Iran’s Supreme Leader Ayatollah Ali Khamenei has declared that Tehran will never give in to Washington's pressure over the multilateral nuclear deal, noting that the United States remains Iran's “number one enemy.”
U.S. President Donald Trump, who has called the landmark 2015 accord agreed between Iran and six world powers the “stupidest” and “one of the worst and most one-sided transactions the United States has ever entered into,” broke ranks with other major powers last month by refusing to formally certify Iran’s compliance with the nuclear accord.
Under the terms of the accord, known as the Joint Comprehensive Plan of Action or JCPOA, Tehran agreed to curb certain nuclear activities in exchange for a lifting of most sanctions.
“The American president’s foolish remarks against our people show the depth of America’s hostility towards the entire Iranian nation,” Khamenei, the top religious authority in the Islamic Republic of Iran, told a group of students.
“America is the number one enemy of our nation,” he added.
Since the deal was reached in 2015, Khamenei has continued to denounce the United States publicly, suggesting that antagonism between the two countries since the 1979 Islamic revolution in Tehran would not abate because of the accord.
Iran and the United States severed diplomatic ties shortly after the revolution when students took 52 suspected U.S. spies hostage for 444 days. Iran will mark the anniversary of the U.S. embassy seizure on Saturday.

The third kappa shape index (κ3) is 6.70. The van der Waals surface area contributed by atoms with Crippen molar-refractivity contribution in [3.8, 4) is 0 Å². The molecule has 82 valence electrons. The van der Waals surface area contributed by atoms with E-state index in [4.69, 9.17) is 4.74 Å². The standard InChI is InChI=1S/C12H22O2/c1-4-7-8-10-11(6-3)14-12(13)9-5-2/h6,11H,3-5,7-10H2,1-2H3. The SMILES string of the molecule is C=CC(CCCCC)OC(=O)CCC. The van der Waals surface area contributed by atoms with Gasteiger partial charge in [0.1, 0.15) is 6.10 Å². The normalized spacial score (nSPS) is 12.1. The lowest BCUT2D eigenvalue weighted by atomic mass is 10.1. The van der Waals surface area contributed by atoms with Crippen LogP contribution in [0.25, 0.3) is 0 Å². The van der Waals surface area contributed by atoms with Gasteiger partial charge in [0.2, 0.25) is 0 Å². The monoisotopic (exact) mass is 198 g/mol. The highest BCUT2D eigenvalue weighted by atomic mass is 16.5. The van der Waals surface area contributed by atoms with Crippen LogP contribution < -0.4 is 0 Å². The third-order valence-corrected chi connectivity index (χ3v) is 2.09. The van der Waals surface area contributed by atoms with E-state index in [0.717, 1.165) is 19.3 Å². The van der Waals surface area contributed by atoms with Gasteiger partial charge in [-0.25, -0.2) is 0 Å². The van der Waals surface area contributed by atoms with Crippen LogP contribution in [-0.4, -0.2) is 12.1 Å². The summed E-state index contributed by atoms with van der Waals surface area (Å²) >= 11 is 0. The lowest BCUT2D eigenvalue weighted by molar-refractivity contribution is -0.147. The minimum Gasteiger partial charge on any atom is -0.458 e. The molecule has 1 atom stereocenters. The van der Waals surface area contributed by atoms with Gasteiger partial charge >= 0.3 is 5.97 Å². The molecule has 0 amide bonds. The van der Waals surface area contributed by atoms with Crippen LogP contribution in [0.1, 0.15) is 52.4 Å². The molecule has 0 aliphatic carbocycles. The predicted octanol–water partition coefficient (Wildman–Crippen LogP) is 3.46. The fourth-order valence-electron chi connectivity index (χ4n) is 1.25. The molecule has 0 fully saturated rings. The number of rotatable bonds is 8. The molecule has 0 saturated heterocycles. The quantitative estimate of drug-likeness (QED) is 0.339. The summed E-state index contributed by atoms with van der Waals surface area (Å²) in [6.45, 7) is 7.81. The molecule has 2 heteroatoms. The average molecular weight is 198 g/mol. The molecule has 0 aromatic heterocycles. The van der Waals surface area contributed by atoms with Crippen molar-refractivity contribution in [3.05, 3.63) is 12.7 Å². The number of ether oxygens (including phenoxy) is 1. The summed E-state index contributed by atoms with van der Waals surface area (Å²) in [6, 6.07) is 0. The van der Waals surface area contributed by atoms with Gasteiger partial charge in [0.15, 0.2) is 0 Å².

Throughout the 1980s, the United States also backed Saddam Hussein's Iraq in a bid to contain the revolution's spread, even when Saddam used outlawed chemical weapons to bomb Tehran and other civilian population centers in Iran during the eight-year war the two countries fought.
President Trump has adopted a harsh approach to Iran over its nuclear and ballistic missile programs, bringing the U.S. into strict alignment with Tehran's foes in the region – Saudi Arabia and Israel.
Washington has imposed new sanctions on Iran over its missile activity, demanding that Tehran not develop missiles capable of delivering nuclear bombs. In contrast, Iran insists it has no such plans and its missile program is solely for defense purposes and has also signaled an openness to mutually respectful negotiations addressing potential limits to such programs.
The deal’s other signatories, Britain, France, Germany, Russia and China, and the European Union say Washington cannot unilaterally cancel an international accord enshrined by a U.N. resolution.
Iranian officials have repeatedly said that Tehran would stick to the nuclear accord as long as the other signatories respected it. But it has warned about the consequences if the deal falls apart.
“We will never accept their bullying over the nuclear deal ... Americans are using all the wickedness to damage the result of the nuclear talks,” Khamenei said to chants of “Death to America” by students.
“Any retreat by Iran will make America more blatant and impudent ... Resistance is the only option.”
Trump also accuses Iran of supporting “terrorism” in the Middle East, a position Iran rejects, pointing to alleged backing provided to militant groups such as al-Qaida and the Islamic State group by Washington, Tel Aviv and Riyadh.
Shia Iran and its regional arch-rival, the U.S.-backed Kingdom of Saudi Arabia, have accused one another of backing opposing sides in Syria, Iraq, Lebanon, and Yemen, among other locales. With Trump's support, the Saudi-led bloc of Arab countries – the United Arab Emirates, Egypt and Bahrain – has moved toward a normalization of relations with Israeli authorities, signaling a historic alliance shift.